Gladioli make such good cut flowers that they’ve long been a flower of choice in funeral bouquets. While that's useful, it's not a great marketing angle for a flower that otherwise is one of the showiest, cheeriest bloomers in the mid-summer garden. "Glads," as they’re commonly called, produce spiky flower clusters on 3- to 4-foot- tall stalks that open from the bottom up. They come in just about every color option from pale pink to screaming orange (except for blue).
How to grow glads
Glads grow from hard, disc-like "corms" that function like more familiar flower bulbs but are actually swollen plant stems that grow underground. In the North, plant corms pointed end up a week or two before the usual last spring frost and three to four times as deep as their diameter. A full-sun location is best. Fertilize once the shoots are up and again as the flowers begin to open. Keep the soil damp since dry soil stunts growth.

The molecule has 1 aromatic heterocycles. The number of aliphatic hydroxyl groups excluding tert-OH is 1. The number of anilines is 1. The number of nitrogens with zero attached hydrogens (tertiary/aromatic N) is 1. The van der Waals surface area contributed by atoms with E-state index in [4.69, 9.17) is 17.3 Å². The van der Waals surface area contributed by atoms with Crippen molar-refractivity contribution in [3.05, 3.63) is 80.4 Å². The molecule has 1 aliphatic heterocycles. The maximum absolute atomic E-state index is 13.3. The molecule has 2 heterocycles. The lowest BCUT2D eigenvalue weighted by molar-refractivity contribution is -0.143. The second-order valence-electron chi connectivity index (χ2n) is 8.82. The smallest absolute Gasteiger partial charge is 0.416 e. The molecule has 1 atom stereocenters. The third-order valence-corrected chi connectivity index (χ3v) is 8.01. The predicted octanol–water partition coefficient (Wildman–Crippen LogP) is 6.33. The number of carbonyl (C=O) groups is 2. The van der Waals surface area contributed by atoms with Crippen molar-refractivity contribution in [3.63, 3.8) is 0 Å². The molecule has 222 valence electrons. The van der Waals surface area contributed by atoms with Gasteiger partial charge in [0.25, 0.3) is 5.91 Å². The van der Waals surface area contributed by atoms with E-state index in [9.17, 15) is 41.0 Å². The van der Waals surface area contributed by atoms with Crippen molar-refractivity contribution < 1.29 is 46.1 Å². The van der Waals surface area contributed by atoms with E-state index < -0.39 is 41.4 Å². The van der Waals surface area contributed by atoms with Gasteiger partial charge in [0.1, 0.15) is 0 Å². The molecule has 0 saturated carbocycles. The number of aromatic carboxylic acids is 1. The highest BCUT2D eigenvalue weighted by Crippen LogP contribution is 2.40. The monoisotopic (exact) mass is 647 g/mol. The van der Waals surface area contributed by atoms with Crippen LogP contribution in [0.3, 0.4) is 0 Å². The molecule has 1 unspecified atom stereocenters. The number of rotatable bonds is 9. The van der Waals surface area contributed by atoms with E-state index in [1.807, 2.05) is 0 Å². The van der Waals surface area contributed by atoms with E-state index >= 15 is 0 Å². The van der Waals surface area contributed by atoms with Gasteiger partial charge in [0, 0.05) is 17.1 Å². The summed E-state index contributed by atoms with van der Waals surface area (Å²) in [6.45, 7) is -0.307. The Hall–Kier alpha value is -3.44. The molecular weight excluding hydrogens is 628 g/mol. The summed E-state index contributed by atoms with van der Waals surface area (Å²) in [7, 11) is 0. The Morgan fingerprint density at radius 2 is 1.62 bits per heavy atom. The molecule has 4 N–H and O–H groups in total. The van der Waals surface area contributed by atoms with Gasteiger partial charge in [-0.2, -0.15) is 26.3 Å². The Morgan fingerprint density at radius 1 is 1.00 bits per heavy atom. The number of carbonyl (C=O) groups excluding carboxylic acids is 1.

Be sure to stake the flower spikes because the weight of those flowers can cause the spikes to tilt. Cut a few spikes for bouquets just as the first few flowers are opening. The rest will open shortly in the vase.
In the South (Zones 7 and warmer), glads grow as perennials. Cut them to the ground in fall, make sure the bed is covered with 2 inches of mulch, and watch for new shoots to appear in spring.
Maximizing your glad return
Extend your glad time by planting corms every two weeks through June instead of all at once. To keep corms from freezing over winter in the North, dig them after fall frost browns the foliage. Cut off the shoots, shake soil off the corms, and let them air-dry in a warm location for three weeks. Then separate and toss this year’s spent corm, and store the younger ones around the perimeter in a mesh bag over winter, ideally in a cool, dry location. A few species, such as Gladiolus nanus, are winter-hardy to Zone 5.